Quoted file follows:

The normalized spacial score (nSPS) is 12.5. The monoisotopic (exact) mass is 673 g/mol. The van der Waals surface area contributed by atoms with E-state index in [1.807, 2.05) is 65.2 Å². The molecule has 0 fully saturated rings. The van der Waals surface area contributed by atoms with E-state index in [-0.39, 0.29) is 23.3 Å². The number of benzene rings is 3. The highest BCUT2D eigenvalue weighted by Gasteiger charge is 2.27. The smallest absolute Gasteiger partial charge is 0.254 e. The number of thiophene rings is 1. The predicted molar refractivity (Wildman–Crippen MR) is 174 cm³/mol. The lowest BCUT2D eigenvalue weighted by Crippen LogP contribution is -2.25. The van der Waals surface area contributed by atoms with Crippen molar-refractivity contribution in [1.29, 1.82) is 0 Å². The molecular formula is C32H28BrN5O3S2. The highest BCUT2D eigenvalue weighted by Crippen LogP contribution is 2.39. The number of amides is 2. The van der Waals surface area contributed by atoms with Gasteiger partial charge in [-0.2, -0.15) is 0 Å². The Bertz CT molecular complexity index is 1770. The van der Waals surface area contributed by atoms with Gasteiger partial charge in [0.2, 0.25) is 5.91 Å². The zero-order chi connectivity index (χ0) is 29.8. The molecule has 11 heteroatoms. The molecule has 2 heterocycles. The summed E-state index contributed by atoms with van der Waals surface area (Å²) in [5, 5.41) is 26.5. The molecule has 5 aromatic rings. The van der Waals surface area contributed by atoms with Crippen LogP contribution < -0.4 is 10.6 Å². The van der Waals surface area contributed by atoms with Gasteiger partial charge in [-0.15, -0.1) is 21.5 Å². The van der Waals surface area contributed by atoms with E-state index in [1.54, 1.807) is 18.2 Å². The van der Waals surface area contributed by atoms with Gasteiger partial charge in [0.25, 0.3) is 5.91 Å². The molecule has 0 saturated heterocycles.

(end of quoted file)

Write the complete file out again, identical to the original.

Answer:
The normalized spacial score (nSPS) is 12.5. The monoisotopic (exact) mass is 673 g/mol. The van der Waals surface area contributed by atoms with E-state index in [1.807, 2.05) is 65.2 Å². The molecule has 0 fully saturated rings. The van der Waals surface area contributed by atoms with E-state index in [-0.39, 0.29) is 23.3 Å². The number of benzene rings is 3. The highest BCUT2D eigenvalue weighted by Gasteiger charge is 2.27. The smallest absolute Gasteiger partial charge is 0.254 e. The number of thiophene rings is 1. The predicted molar refractivity (Wildman–Crippen MR) is 174 cm³/mol. The lowest BCUT2D eigenvalue weighted by Crippen LogP contribution is -2.25. The van der Waals surface area contributed by atoms with Crippen molar-refractivity contribution in [1.29, 1.82) is 0 Å². The molecular formula is C32H28BrN5O3S2. The highest BCUT2D eigenvalue weighted by Crippen LogP contribution is 2.39. The number of amides is 2. The van der Waals surface area contributed by atoms with Gasteiger partial charge in [-0.2, -0.15) is 0 Å². The Bertz CT molecular complexity index is 1770. The van der Waals surface area contributed by atoms with Gasteiger partial charge in [0.2, 0.25) is 5.91 Å². The zero-order chi connectivity index (χ0) is 29.8. The molecule has 11 heteroatoms. The molecule has 2 heterocycles. The summed E-state index contributed by atoms with van der Waals surface area (Å²) in [5, 5.41) is 26.5. The molecule has 5 aromatic rings. The van der Waals surface area contributed by atoms with Crippen LogP contribution < -0.4 is 10.6 Å². The van der Waals surface area contributed by atoms with Gasteiger partial charge in [-0.15, -0.1) is 21.5 Å². The van der Waals surface area contributed by atoms with E-state index in [1.54, 1.807) is 18.2 Å². The van der Waals surface area contributed by atoms with Gasteiger partial charge in [0.25, 0.3) is 5.91 Å². The molecule has 0 saturated heterocycles.